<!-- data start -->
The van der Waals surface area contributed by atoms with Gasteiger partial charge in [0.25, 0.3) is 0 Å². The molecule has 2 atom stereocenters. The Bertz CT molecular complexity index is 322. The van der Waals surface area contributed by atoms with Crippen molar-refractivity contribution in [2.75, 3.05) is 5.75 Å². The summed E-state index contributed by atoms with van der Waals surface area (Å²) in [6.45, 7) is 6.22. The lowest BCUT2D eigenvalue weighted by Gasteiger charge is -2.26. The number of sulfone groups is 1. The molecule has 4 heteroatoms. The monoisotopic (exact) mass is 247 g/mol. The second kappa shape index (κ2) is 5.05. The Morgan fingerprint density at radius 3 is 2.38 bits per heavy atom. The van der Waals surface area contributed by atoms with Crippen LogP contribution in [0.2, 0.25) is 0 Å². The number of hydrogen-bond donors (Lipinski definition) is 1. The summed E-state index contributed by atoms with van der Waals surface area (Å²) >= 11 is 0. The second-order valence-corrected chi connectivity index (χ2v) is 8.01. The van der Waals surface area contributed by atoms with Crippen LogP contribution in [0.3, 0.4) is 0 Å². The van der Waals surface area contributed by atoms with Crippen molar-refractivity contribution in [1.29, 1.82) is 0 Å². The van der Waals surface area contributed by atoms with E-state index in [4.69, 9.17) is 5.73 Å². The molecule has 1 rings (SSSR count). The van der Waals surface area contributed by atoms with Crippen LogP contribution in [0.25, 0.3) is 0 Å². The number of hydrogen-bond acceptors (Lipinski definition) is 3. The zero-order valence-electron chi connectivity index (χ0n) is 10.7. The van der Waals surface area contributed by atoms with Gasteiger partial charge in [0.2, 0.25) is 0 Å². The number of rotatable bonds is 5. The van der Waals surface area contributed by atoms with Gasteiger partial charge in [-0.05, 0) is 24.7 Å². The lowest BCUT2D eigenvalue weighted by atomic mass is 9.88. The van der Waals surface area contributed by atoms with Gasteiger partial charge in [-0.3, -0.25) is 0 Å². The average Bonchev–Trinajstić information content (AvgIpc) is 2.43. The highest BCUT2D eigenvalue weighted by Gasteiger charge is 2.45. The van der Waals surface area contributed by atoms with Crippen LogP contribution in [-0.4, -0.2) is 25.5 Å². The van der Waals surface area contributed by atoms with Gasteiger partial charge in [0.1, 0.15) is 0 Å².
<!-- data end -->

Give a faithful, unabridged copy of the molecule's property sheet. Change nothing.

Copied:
The van der Waals surface area contributed by atoms with Gasteiger partial charge in [0.25, 0.3) is 0 Å². The molecule has 2 atom stereocenters. The Bertz CT molecular complexity index is 322. The van der Waals surface area contributed by atoms with Crippen molar-refractivity contribution in [2.75, 3.05) is 5.75 Å². The summed E-state index contributed by atoms with van der Waals surface area (Å²) in [6.45, 7) is 6.22. The lowest BCUT2D eigenvalue weighted by Gasteiger charge is -2.26. The number of sulfone groups is 1. The molecule has 4 heteroatoms. The monoisotopic (exact) mass is 247 g/mol. The second kappa shape index (κ2) is 5.05. The Morgan fingerprint density at radius 3 is 2.38 bits per heavy atom. The van der Waals surface area contributed by atoms with Crippen LogP contribution in [0.2, 0.25) is 0 Å². The number of hydrogen-bond donors (Lipinski definition) is 1. The summed E-state index contributed by atoms with van der Waals surface area (Å²) >= 11 is 0. The second-order valence-corrected chi connectivity index (χ2v) is 8.01. The van der Waals surface area contributed by atoms with Crippen LogP contribution in [0.3, 0.4) is 0 Å². The van der Waals surface area contributed by atoms with Crippen molar-refractivity contribution in [1.29, 1.82) is 0 Å². The van der Waals surface area contributed by atoms with E-state index in [4.69, 9.17) is 5.73 Å². The molecule has 1 rings (SSSR count). The van der Waals surface area contributed by atoms with Crippen LogP contribution in [0.25, 0.3) is 0 Å². The number of hydrogen-bond acceptors (Lipinski definition) is 3. The zero-order valence-electron chi connectivity index (χ0n) is 10.7. The van der Waals surface area contributed by atoms with Gasteiger partial charge in [0.2, 0.25) is 0 Å². The number of rotatable bonds is 5. The van der Waals surface area contributed by atoms with Gasteiger partial charge in [-0.05, 0) is 24.7 Å². The lowest BCUT2D eigenvalue weighted by atomic mass is 9.88. The van der Waals surface area contributed by atoms with Gasteiger partial charge in [-0.3, -0.25) is 0 Å². The average Bonchev–Trinajstić information content (AvgIpc) is 2.43. The highest BCUT2D eigenvalue weighted by Gasteiger charge is 2.45. The van der Waals surface area contributed by atoms with Crippen LogP contribution in [-0.4, -0.2) is 25.5 Å². The van der Waals surface area contributed by atoms with Gasteiger partial charge in [0.1, 0.15) is 0 Å².